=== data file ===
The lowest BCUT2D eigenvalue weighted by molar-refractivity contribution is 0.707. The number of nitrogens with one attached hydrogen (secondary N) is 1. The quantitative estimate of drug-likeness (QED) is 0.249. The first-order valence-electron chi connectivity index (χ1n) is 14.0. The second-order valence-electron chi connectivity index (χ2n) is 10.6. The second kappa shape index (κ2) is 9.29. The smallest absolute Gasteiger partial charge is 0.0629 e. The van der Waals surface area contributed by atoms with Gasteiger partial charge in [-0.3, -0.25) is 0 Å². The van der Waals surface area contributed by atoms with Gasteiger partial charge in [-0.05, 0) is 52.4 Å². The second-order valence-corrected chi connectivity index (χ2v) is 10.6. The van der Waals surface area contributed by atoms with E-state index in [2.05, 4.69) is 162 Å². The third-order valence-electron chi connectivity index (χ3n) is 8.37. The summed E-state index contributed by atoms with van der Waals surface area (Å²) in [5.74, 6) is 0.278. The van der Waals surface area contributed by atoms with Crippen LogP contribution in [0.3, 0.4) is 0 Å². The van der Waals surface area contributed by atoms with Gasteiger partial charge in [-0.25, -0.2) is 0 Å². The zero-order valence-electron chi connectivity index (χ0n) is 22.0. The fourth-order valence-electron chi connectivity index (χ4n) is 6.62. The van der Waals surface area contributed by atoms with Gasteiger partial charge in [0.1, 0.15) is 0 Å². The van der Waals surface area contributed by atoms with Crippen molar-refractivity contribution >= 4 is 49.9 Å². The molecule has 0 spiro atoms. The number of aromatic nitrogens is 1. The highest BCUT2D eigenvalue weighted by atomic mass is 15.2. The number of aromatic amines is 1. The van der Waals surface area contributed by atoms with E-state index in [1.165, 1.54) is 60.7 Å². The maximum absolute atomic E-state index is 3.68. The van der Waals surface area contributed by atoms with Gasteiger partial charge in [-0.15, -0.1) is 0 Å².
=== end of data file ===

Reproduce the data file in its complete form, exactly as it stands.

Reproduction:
The lowest BCUT2D eigenvalue weighted by molar-refractivity contribution is 0.707. The number of nitrogens with one attached hydrogen (secondary N) is 1. The quantitative estimate of drug-likeness (QED) is 0.249. The first-order valence-electron chi connectivity index (χ1n) is 14.0. The second-order valence-electron chi connectivity index (χ2n) is 10.6. The second kappa shape index (κ2) is 9.29. The smallest absolute Gasteiger partial charge is 0.0629 e. The van der Waals surface area contributed by atoms with Gasteiger partial charge in [-0.3, -0.25) is 0 Å². The van der Waals surface area contributed by atoms with Gasteiger partial charge in [-0.05, 0) is 52.4 Å². The second-order valence-corrected chi connectivity index (χ2v) is 10.6. The van der Waals surface area contributed by atoms with E-state index in [2.05, 4.69) is 162 Å². The third-order valence-electron chi connectivity index (χ3n) is 8.37. The summed E-state index contributed by atoms with van der Waals surface area (Å²) in [5.74, 6) is 0.278. The van der Waals surface area contributed by atoms with Crippen LogP contribution in [0.3, 0.4) is 0 Å². The van der Waals surface area contributed by atoms with Gasteiger partial charge in [-0.25, -0.2) is 0 Å². The zero-order valence-electron chi connectivity index (χ0n) is 22.0. The fourth-order valence-electron chi connectivity index (χ4n) is 6.62. The van der Waals surface area contributed by atoms with Gasteiger partial charge in [0.1, 0.15) is 0 Å². The van der Waals surface area contributed by atoms with Crippen molar-refractivity contribution >= 4 is 49.9 Å². The molecule has 0 spiro atoms. The number of aromatic nitrogens is 1. The highest BCUT2D eigenvalue weighted by atomic mass is 15.2. The number of aromatic amines is 1. The van der Waals surface area contributed by atoms with E-state index in [1.165, 1.54) is 60.7 Å². The maximum absolute atomic E-state index is 3.68. The van der Waals surface area contributed by atoms with Gasteiger partial charge in [-0.15, -0.1) is 0 Å².